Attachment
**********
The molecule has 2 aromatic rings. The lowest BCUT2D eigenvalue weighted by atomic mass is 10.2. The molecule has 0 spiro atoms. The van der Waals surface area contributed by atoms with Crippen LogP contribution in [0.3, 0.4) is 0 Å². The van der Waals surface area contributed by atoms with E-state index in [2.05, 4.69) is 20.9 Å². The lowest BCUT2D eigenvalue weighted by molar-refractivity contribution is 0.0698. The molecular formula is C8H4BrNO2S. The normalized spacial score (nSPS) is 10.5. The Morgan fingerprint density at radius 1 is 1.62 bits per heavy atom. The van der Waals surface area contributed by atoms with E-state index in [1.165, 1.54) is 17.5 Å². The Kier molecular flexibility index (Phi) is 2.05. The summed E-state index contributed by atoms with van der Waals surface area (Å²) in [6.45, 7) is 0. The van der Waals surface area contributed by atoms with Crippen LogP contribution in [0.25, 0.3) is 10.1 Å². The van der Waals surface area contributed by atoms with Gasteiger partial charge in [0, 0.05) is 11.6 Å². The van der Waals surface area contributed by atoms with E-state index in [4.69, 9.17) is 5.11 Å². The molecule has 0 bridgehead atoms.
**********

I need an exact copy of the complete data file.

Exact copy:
The molecule has 2 aromatic rings. The lowest BCUT2D eigenvalue weighted by atomic mass is 10.2. The molecule has 0 spiro atoms. The van der Waals surface area contributed by atoms with Crippen LogP contribution in [0.3, 0.4) is 0 Å². The van der Waals surface area contributed by atoms with E-state index in [2.05, 4.69) is 20.9 Å². The lowest BCUT2D eigenvalue weighted by molar-refractivity contribution is 0.0698. The molecular formula is C8H4BrNO2S. The normalized spacial score (nSPS) is 10.5. The Morgan fingerprint density at radius 1 is 1.62 bits per heavy atom. The van der Waals surface area contributed by atoms with E-state index in [1.165, 1.54) is 17.5 Å². The Kier molecular flexibility index (Phi) is 2.05. The summed E-state index contributed by atoms with van der Waals surface area (Å²) in [6.45, 7) is 0. The van der Waals surface area contributed by atoms with Crippen LogP contribution in [0.25, 0.3) is 10.1 Å². The van der Waals surface area contributed by atoms with Gasteiger partial charge in [0, 0.05) is 11.6 Å². The van der Waals surface area contributed by atoms with E-state index in [4.69, 9.17) is 5.11 Å². The molecule has 0 bridgehead atoms.